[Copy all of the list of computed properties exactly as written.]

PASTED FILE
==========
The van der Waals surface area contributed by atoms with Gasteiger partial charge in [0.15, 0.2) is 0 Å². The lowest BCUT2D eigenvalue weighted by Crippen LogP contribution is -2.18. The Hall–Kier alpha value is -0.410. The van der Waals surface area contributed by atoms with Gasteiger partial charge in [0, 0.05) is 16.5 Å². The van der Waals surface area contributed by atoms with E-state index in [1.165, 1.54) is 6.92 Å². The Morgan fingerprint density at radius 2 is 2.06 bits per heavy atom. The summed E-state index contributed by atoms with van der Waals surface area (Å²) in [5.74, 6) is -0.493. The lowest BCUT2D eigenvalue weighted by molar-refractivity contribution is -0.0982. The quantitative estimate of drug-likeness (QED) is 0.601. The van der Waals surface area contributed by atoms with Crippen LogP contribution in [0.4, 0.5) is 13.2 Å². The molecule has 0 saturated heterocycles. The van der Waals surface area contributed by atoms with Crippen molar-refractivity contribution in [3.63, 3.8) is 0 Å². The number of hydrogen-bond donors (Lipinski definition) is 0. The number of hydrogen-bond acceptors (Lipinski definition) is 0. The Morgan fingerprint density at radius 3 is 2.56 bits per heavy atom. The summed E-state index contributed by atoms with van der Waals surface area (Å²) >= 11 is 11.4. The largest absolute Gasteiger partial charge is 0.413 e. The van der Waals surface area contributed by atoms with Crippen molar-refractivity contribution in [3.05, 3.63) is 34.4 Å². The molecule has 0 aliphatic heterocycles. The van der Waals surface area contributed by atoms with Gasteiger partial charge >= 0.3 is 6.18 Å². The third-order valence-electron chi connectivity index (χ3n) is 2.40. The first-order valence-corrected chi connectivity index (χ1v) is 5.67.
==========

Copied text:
The van der Waals surface area contributed by atoms with Gasteiger partial charge in [0.15, 0.2) is 0 Å². The lowest BCUT2D eigenvalue weighted by Crippen LogP contribution is -2.18. The Hall–Kier alpha value is -0.410. The van der Waals surface area contributed by atoms with Gasteiger partial charge in [0, 0.05) is 16.5 Å². The van der Waals surface area contributed by atoms with E-state index in [1.165, 1.54) is 6.92 Å². The Morgan fingerprint density at radius 2 is 2.06 bits per heavy atom. The summed E-state index contributed by atoms with van der Waals surface area (Å²) in [5.74, 6) is -0.493. The lowest BCUT2D eigenvalue weighted by molar-refractivity contribution is -0.0982. The quantitative estimate of drug-likeness (QED) is 0.601. The van der Waals surface area contributed by atoms with Crippen LogP contribution in [0.4, 0.5) is 13.2 Å². The molecule has 0 saturated heterocycles. The van der Waals surface area contributed by atoms with Crippen molar-refractivity contribution in [3.63, 3.8) is 0 Å². The number of hydrogen-bond donors (Lipinski definition) is 0. The number of hydrogen-bond acceptors (Lipinski definition) is 0. The Morgan fingerprint density at radius 3 is 2.56 bits per heavy atom. The summed E-state index contributed by atoms with van der Waals surface area (Å²) >= 11 is 11.4. The largest absolute Gasteiger partial charge is 0.413 e. The van der Waals surface area contributed by atoms with Crippen molar-refractivity contribution in [3.05, 3.63) is 34.4 Å². The molecule has 0 aliphatic heterocycles. The van der Waals surface area contributed by atoms with Gasteiger partial charge >= 0.3 is 6.18 Å². The third-order valence-electron chi connectivity index (χ3n) is 2.40. The first-order valence-corrected chi connectivity index (χ1v) is 5.67.